Taylor is beyond reproach in telling the story of the rise of the Catholic movement for Irish independence from British Rule.  In 1919, the Irish Volunteers became the Irish Republican Army (IRA), the name it carries to this day and in 2910, the Government of Ireland Act of 1920 officially partitioned the country into Norther Ireland and Southern Ireland, allotting six counties to the north and the remain twenty-six to the south. In the north, Protestants are the majority and live comfortably under British rule.  The Catholics are the minority and seek to be free of the control by the Government in London.  Discrimination becomes a tool of the trade, relegating the Catholics the lowest level in society.   Tensions begin to build and it is not long before both sides engage in violence.  Fianna Fail was established in 1927 after breaking away from Sinn Fein and in 1996, the Ulster Volunteer Force (UVF) was created in response to the growing threat from the IRA.   London soon realizes that Northern Ireland is a powder keg and sends in British troops to restore order.  These various groups became entangled in a battle that was nothing short of all out war.  And as we see through Taylor’s words, it nearly tore the entire country apart.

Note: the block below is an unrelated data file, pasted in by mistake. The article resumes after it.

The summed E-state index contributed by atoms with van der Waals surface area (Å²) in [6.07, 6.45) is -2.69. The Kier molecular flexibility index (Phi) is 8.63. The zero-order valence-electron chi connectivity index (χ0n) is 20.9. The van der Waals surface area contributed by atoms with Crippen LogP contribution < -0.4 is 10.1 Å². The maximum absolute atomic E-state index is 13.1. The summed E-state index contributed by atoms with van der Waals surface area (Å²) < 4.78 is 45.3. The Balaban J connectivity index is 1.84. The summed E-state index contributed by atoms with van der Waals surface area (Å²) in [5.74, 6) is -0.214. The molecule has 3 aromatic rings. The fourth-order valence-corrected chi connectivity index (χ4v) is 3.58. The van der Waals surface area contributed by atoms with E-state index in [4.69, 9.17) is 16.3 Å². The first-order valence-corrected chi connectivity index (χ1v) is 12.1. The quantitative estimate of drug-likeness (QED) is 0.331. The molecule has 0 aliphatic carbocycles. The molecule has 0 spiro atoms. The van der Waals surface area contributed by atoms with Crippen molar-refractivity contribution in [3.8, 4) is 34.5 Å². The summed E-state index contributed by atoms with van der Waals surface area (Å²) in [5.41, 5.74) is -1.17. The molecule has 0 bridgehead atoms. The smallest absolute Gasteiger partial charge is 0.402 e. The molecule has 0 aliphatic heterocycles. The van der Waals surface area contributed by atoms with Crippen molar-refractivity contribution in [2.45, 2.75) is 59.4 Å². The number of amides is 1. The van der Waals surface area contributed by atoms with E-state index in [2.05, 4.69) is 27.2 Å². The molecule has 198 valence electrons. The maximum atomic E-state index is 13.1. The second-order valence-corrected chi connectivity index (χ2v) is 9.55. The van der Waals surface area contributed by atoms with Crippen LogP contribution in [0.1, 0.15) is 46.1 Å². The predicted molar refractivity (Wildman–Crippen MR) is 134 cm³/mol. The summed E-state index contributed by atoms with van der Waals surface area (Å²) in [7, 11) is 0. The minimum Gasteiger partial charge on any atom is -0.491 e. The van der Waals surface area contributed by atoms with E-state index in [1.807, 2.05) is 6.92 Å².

I warn the reader that violence is prevalent in the book.  However, no story about the IRA, UVF and British Army conflict can be told without discussing it.  Here, Taylor does not mince words and the acts of violence might even disturb the most hardened of readers.  What I found to be even more shocking aside from the acts alone, were the ages of the young men and women involved, some of whom were no more than twenty years old.  But they believed in their causes and were determined to fight to the death in support.  As an American, it is with some difficulty that I was able to put myself in their position.  I have visited Ireland, seeing the General Post Office in Dublin while embracing all that the Irish have to offer.  But this story is not about the Irish breakfast or a pint of Guinness.  This is the bloody story of sectarianism in its most violent form.